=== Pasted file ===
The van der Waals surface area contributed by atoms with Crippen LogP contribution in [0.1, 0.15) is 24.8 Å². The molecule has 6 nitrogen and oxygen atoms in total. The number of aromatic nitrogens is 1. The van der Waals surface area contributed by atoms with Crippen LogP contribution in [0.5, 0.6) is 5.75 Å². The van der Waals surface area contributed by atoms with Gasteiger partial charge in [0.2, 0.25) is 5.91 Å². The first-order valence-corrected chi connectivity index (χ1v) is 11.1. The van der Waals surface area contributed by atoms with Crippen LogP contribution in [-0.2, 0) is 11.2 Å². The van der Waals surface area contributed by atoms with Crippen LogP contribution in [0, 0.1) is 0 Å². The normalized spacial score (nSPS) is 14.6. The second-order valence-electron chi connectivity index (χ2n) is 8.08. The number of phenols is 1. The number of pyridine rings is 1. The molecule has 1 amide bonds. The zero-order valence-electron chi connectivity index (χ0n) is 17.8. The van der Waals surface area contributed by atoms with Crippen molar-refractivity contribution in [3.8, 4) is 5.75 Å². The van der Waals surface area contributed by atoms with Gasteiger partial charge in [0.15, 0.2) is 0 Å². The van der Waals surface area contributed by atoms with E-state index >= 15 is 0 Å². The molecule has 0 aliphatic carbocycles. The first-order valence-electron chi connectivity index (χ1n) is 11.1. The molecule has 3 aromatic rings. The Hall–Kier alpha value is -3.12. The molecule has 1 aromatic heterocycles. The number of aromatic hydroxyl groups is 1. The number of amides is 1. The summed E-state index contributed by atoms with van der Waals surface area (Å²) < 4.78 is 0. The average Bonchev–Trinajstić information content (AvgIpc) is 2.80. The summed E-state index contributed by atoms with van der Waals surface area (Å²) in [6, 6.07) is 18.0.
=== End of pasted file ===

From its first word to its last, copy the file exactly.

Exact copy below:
The van der Waals surface area contributed by atoms with Crippen LogP contribution in [0.1, 0.15) is 24.8 Å². The molecule has 6 nitrogen and oxygen atoms in total. The number of aromatic nitrogens is 1. The van der Waals surface area contributed by atoms with Crippen LogP contribution in [0.5, 0.6) is 5.75 Å². The van der Waals surface area contributed by atoms with Gasteiger partial charge in [0.2, 0.25) is 5.91 Å². The first-order valence-corrected chi connectivity index (χ1v) is 11.1. The van der Waals surface area contributed by atoms with Crippen LogP contribution in [-0.2, 0) is 11.2 Å². The van der Waals surface area contributed by atoms with Crippen LogP contribution in [0, 0.1) is 0 Å². The normalized spacial score (nSPS) is 14.6. The second-order valence-electron chi connectivity index (χ2n) is 8.08. The number of phenols is 1. The number of pyridine rings is 1. The molecule has 1 amide bonds. The zero-order valence-electron chi connectivity index (χ0n) is 17.8. The van der Waals surface area contributed by atoms with Crippen molar-refractivity contribution in [3.8, 4) is 5.75 Å². The van der Waals surface area contributed by atoms with Gasteiger partial charge in [0.15, 0.2) is 0 Å². The van der Waals surface area contributed by atoms with E-state index >= 15 is 0 Å². The molecule has 0 aliphatic carbocycles. The first-order valence-electron chi connectivity index (χ1n) is 11.1. The molecule has 3 aromatic rings. The Hall–Kier alpha value is -3.12. The molecule has 1 aromatic heterocycles. The number of aromatic hydroxyl groups is 1. The number of amides is 1. The summed E-state index contributed by atoms with van der Waals surface area (Å²) < 4.78 is 0. The average Bonchev–Trinajstić information content (AvgIpc) is 2.80. The summed E-state index contributed by atoms with van der Waals surface area (Å²) in [6, 6.07) is 18.0.